Breaking

NEMA to Set Up National E-Waste Collection, Disposal Centre 

Due to the lack of specialist treatment and management of e-waste, many people have been resorting to burning the devices or selling them to scrap dealers and recyclers, or just throwing them away as the quick ways of disposing of them.
Currently there is no place where people and firms can properly dispose e-waste in Uganda. The only available option is burning it in open air.

Audio 3



The National Environment Management Authority (NEMA) is in final stages of setting up a national collection and disposal centre for electric and electronic equipment that are at or near the end of their useful life.   

Dr. Tom Okurut, the Executive Director NEMA says when electronic waste is disposed of or recycled without any controls, there are predictable negative impacts on the environment and human health.

He adds that to minimize the impact on the environment and people’s health, the proposed facility will offer specialist treatment of the waste generated from electronic (e-waste) before they are disposed or sold for recycling.  

//Cue in: “The cell phones...

Cue out...electronic waste.”//   

The said collection and disposal facility which is expected to start operation in one month will be hosted in sixth street, Kampala industrial area. Dr. Okurut says the facility is being developed with support from the military.  

   

He further notes that after mining the waste, the authority in with the new National Environment Act will be inviting manufacturers of the respective equipment to collect the toxic materials.    

//Cue in: “Now we are...

Cue out...the centres.”//    

Since the early 1990s, there has been a steady increase in the number of electronic equipment imported as new and second hand much of which has already become waste (e-waste). A 2017 UN Environment Agency survey estimated Uganda’s stockpile of e-waste at an annual growth rate of 25,000 tons.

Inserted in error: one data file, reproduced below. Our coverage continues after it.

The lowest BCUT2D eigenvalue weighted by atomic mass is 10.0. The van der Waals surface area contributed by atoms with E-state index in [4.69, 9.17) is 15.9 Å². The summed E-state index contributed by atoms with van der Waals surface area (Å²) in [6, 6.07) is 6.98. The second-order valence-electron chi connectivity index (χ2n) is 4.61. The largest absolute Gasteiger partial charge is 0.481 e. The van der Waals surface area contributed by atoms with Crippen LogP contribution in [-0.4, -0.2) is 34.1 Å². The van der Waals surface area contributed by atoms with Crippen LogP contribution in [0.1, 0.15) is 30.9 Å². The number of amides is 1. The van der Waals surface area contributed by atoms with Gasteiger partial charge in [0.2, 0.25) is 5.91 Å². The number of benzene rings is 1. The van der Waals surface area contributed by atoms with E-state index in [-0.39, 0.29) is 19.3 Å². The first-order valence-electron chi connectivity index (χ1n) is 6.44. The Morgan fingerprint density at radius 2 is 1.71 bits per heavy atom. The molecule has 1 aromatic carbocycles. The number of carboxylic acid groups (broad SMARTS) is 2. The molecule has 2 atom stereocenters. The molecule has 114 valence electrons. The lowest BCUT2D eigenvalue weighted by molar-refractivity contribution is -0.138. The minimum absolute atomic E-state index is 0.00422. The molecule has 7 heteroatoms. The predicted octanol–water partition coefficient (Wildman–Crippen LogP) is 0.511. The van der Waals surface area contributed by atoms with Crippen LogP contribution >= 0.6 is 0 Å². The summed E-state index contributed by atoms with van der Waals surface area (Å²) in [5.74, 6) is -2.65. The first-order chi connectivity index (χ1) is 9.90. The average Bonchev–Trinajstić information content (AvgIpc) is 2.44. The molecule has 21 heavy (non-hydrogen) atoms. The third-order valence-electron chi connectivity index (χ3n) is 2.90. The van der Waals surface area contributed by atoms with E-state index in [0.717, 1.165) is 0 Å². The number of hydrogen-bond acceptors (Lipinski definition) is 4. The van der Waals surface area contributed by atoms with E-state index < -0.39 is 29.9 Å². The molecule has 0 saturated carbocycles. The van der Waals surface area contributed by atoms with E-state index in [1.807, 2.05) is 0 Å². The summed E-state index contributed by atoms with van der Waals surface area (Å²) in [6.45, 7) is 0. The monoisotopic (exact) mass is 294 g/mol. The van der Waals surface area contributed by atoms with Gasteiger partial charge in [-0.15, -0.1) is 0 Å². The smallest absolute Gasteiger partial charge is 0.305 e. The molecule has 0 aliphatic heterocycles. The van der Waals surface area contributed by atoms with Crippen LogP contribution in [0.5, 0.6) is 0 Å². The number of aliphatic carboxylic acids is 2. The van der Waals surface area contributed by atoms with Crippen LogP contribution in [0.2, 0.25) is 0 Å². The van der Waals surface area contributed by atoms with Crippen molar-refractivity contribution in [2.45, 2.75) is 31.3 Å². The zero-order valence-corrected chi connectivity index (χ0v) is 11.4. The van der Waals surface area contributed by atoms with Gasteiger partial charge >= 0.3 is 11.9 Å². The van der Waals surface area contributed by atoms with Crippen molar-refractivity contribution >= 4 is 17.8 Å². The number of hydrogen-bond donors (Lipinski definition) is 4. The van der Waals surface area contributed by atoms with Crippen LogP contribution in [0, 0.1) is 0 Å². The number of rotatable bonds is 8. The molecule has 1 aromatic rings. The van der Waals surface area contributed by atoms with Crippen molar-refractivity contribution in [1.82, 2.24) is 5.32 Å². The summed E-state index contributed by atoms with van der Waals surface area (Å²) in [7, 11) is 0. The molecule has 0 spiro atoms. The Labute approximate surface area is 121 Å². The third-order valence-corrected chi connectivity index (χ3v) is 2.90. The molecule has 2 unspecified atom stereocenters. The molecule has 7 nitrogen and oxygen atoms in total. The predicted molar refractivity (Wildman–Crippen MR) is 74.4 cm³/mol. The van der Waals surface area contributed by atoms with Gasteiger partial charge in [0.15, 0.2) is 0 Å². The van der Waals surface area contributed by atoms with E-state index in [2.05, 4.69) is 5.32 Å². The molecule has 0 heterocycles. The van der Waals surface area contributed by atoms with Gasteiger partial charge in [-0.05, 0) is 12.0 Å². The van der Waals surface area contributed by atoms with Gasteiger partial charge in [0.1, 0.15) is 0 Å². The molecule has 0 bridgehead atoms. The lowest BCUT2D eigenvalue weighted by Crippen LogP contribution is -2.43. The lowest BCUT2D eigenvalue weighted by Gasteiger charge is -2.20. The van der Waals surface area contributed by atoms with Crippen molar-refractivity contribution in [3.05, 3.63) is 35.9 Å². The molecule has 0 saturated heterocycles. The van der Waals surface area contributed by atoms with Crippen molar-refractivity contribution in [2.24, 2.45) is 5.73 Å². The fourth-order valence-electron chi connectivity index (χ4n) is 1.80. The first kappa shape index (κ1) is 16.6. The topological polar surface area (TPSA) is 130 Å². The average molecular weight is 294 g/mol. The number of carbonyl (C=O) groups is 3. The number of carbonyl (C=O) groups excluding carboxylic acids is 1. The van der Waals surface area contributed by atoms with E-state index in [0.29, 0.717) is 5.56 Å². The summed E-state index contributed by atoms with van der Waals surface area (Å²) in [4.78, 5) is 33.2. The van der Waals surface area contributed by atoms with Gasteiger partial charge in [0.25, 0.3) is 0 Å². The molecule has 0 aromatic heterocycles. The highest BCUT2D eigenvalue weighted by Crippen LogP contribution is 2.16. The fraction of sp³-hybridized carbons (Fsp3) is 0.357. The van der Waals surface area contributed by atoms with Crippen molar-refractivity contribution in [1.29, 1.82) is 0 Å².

Due to the lack of specialist treatment and management of e-waste, many people have been resorting to burning the devices or selling them to scrap dealers and recyclers, or just throwing them away as the quick ways of disposing of them.    

Musa Mugerwa, dealer in e-waste at Kiteezi landfill, says that much of the waste is sorted in search of spare parts while some devices are burnt in search of copper wires.    

Luganda byte //Cue in: “Temuli nnyo mugaso...

Cue out...tewaba ngeri ndalala.”//  

However, Dr. Okurut says burning electronic waste is very dangerous since they contain a thousand substances with high concentrations of toxic heavy metals, such as lead, mercury, arsenic among others that create dioxins emissions when burned.    

//Cue in: “You might want...

Cue out...them inside.”//    

Frank Muramuzi, the Executive Director of the National Association of Professional environmentalists, setting up such a facility is long overdue given the fact that Ugandans are unaware of e-waste management with many blindly exposing their lives to the damaging effects of e-waste, some for economic reasons, leading to negative health effects which would have been prevented. 

"It is a good move. But there are a few things that Nema must address; the level of efficient of the equipment that they indent to use to do the job and sustain the operations at the facility," says Muramuzi.

Muramuzi further stresses that the environment body must clarify on how the mined toxic materials will be transported to their countries of origin. 

"It is simple to state that these companies will take this waste back to their countries to burn them safely and completely (as required by the law). But, am afraid that is too idealistic and can only be believed after happening. Nema should explain how they expect this to work," he adds.

Images 1